The Clock, Part 4: Interstice

Christian Marclay’s The Clock (2010) is an ambitious 24-hour montage stitched together from feature films and TV shows. Each clip, ranging from a split second to a few minutes, takes place during the time of the day at which it plays. Over the next few months, I will attempt to see all twenty-four hours at the Tate Modern in London, documenting the experience in a way as haphazard as the fractured experience of watching the work itself.

Meshes of the Afternoon

Part 4 of this series. I wrote this article after viewing 17:02–17:55 (53 minutes) on 4 November 2018 and 16:30–17:02 (32 minutes) on 8 November 2018. Seen: 11 hours 57 minutes. Remaining: 12 hours 3 minutes.

Read Part 1: Introduction, in which I discuss my initial excitement about the return of The Clock.

Read Part 2: Matineé in which I reflect on familiarity, recognition, tension, time’s passage, simultaneity, and death.

Read Part 3: Graveyard Shift in which I stay up all night and misidentify noir.


A few weeks ago I posted about my ill-advised all-nighter. Since then, Ari Haque at the Guardian has outdone me, and seen all twenty-four hours in a single sitting! She observes many of the same things that I did in earlier instalments, including anxiety about the time of day one can in conscience begin drinking, the value of timepieces, the strange habit of steak for lunch, and the relationship between time and death.

Since my overnight challenge, I’ve been back for two short episodes to fill in gaps. Over the past weekend, I did an additional four hours overnight. This is a short post with some thoughts I had on one afternoon, before I discuss 6–10am in greater detail in a later post.

Blow Out.

This time I went with a friend. We got in at 17:02, to John Lithgow hanging menacingly over the side of a bathroom stall with a garrote, considering whether to strangle a woman. I hadn’t seen this film, but it’s apparently Blow Out (1981), based on Antonioni’s Blow-Up (1966). From the wikipedia article, Blow Out apparently makes allusions to The Conversation (1974)— which in turn was also based on Blow-Up. Confusing, I know. Even more so since both of the other films also appear in The ClockBlow-up at 6:15am, and The Conversation a few times in the morning, including a scene with a telescope at 7:48am.

I cannot recommend Coppola’s The Conversation highly enough, however, and, for what it’s worth, I think it is is not only better than the original Blow-Up, but it is quite possibly better than the two Godfather films that Coppola made on either side of it. In what must be a rare instance of one director having two films nominated for best picture, The Conversation lost, in 1974, to The Godfather Part II.

At 17:05 there were duelling duels; that is, there were pistol duel scenes from different films intercut with one another. Clint Eastwood and Lee Van Cleef appeared in iconic roles, but apparently not iconic enough for us to place them. My friend said “A Fistful of Dollars?” I said, “I think it’s The Good, the Bad and the Ugly?” Confoundingly, the wiki said “For a Few Dollars More.” So we covered the whole Man with No Name trilogy. My friend later confirmed that the wiki was right: it’s from For a Few Dollars More.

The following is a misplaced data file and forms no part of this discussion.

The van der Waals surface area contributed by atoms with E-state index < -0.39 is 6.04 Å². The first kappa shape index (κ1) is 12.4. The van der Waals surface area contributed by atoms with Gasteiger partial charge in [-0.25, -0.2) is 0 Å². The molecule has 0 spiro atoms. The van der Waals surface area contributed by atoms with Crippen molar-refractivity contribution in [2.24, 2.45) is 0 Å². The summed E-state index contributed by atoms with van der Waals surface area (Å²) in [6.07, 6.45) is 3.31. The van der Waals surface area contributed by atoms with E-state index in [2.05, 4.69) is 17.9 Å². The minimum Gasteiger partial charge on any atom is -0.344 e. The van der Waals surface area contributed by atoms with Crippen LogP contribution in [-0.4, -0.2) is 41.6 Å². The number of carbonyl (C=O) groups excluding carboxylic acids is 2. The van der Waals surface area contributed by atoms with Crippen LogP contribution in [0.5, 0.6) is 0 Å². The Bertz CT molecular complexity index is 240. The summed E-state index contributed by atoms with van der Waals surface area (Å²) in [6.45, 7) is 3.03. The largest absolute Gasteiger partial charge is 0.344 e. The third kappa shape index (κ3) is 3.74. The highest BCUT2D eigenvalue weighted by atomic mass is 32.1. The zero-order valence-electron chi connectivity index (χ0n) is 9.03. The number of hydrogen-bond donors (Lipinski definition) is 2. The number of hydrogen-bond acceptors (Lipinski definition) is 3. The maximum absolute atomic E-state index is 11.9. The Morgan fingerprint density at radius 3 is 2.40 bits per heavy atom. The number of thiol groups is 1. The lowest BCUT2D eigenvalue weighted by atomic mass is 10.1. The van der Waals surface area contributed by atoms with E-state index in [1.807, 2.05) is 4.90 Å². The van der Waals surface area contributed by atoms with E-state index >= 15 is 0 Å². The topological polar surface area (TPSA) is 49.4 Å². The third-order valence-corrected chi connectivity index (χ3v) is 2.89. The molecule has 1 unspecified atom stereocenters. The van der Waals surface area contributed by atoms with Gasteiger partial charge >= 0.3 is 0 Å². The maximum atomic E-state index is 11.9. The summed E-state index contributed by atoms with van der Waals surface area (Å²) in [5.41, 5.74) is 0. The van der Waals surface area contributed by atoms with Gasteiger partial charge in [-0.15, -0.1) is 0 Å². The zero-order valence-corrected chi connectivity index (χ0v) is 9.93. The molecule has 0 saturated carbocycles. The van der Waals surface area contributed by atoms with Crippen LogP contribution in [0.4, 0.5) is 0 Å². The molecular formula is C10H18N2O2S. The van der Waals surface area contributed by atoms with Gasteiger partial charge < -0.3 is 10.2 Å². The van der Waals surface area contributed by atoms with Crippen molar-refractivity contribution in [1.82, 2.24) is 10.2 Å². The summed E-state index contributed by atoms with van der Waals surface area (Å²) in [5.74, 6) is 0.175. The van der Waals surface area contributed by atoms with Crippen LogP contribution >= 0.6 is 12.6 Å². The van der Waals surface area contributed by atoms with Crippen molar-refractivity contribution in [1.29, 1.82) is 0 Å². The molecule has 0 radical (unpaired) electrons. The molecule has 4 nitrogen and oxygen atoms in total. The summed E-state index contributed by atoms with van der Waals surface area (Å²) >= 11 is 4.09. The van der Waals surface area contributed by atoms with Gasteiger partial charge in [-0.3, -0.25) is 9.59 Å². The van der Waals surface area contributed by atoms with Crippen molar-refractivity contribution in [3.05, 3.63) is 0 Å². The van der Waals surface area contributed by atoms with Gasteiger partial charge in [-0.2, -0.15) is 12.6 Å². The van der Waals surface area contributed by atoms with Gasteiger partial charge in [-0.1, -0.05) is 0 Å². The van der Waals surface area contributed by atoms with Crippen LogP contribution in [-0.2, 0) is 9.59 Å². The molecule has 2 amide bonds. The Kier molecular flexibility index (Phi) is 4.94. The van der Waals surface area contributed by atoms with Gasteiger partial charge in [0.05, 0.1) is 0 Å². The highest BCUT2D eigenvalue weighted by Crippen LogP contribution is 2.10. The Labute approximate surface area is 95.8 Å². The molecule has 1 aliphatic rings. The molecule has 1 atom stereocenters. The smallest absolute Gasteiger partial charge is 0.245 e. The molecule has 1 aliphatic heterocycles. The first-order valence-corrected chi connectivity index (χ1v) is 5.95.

For a Few Dollars More.

At 17:14 we found a seat; by coincidence it was precisely the same seat in which I’d spent the all-nighter: second from the front on the right. It was a great vantage point into The Clock‘s timeless gorge of changes*.

Marclay began to play surealist tricks around 17:15. A shot of a woman putting a roast into an oven is followed immediately by a man withdrawing cash, implying an unlikely transformation due to the expectations set subliminally by continuity editing. The Clock frequently uses the device of showing a character gazing out-of-frame, followed by a countershot into another film. This can be jarring, as we expect to see what the character sees, but The Clock presents us with something entirely implausible.  Similarly, characters often walk through a doorway into another film, changing both the setting and the character in a  cut. This shows how many of the expectations of film are structural, rather than based on their content, and draws attention to the powerful devices of Hollywood continuity editing (also known as Hollywood classical style or Hollywood continuity style).

At 17:41, there’s a sequence of Celia Johnson boarding the train in Brief Encounter. At 17:49, my friend pointed out An Occurrence at Owl Creek Bridge, the short story of which I’d read as a teenager, but I hadn’t realised that it had been adapted for TV, and which I’d quite like to see.

Michael Caine, Gene Tierney, Jeremy Irons, and Alain Delon made a surprising number of appearances. At 17:51, Delon appeared in the painfully cool Le samourai (1967), which is much better than Le cercle rouge (1970) which appears more frequently in The Clock.

During this session I thought about the way in which the clock motif constrains film locations. There are plenty of bedside clocks, as I discussed last time. But there are also boardrooms, classrooms, stations, airports, and clock towers. Some scenes contain the time only incidentally, and these tend to be in a relatively small set of places. Unless a clock tower looms, for example, there would not be a wide shot of a park, or of nature. Landscapes are thus virtually eliminated, unless there is a character who happens to check his watch against a natural backdrop, as a result of time pressure. Meanwhile offices appear constantly. This can draw attention to the artificiality of time, and the spaces in which time matters.

I’ll leave it there, as I prepare to post about 6–10am soon.

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